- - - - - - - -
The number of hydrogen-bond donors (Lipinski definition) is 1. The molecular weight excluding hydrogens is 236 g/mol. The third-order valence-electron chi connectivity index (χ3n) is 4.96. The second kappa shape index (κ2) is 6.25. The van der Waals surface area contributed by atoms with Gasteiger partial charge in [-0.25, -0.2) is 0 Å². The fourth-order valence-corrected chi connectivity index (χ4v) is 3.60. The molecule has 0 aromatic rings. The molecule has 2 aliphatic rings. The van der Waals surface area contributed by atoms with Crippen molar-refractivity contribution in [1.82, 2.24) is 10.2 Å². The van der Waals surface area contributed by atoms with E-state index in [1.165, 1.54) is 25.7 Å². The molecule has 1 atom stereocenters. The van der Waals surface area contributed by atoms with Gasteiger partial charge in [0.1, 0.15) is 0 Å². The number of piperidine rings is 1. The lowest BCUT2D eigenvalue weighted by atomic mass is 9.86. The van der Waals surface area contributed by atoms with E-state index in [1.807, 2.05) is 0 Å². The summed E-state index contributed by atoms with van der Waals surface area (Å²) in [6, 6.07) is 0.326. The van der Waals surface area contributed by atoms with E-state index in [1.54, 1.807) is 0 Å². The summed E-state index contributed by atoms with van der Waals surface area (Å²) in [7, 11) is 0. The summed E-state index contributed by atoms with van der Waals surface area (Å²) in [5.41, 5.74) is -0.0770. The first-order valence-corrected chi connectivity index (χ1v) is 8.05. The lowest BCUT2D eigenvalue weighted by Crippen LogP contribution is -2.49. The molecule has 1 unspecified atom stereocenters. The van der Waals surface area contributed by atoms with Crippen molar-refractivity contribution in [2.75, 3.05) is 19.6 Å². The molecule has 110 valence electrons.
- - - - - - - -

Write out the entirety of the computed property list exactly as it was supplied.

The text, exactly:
The number of hydrogen-bond donors (Lipinski definition) is 1. The molecular weight excluding hydrogens is 236 g/mol. The third-order valence-electron chi connectivity index (χ3n) is 4.96. The second kappa shape index (κ2) is 6.25. The van der Waals surface area contributed by atoms with Gasteiger partial charge in [-0.25, -0.2) is 0 Å². The fourth-order valence-corrected chi connectivity index (χ4v) is 3.60. The molecule has 0 aromatic rings. The molecule has 2 aliphatic rings. The van der Waals surface area contributed by atoms with Crippen molar-refractivity contribution in [1.82, 2.24) is 10.2 Å². The van der Waals surface area contributed by atoms with E-state index in [1.165, 1.54) is 25.7 Å². The molecule has 1 atom stereocenters. The van der Waals surface area contributed by atoms with Gasteiger partial charge in [0.1, 0.15) is 0 Å². The number of piperidine rings is 1. The lowest BCUT2D eigenvalue weighted by atomic mass is 9.86. The van der Waals surface area contributed by atoms with E-state index in [1.807, 2.05) is 0 Å². The summed E-state index contributed by atoms with van der Waals surface area (Å²) in [6, 6.07) is 0.326. The van der Waals surface area contributed by atoms with E-state index in [1.54, 1.807) is 0 Å². The summed E-state index contributed by atoms with van der Waals surface area (Å²) in [7, 11) is 0. The summed E-state index contributed by atoms with van der Waals surface area (Å²) in [5.41, 5.74) is -0.0770. The first-order valence-corrected chi connectivity index (χ1v) is 8.05. The lowest BCUT2D eigenvalue weighted by Crippen LogP contribution is -2.49. The molecule has 1 unspecified atom stereocenters. The van der Waals surface area contributed by atoms with Crippen molar-refractivity contribution in [2.75, 3.05) is 19.6 Å². The molecule has 110 valence electrons.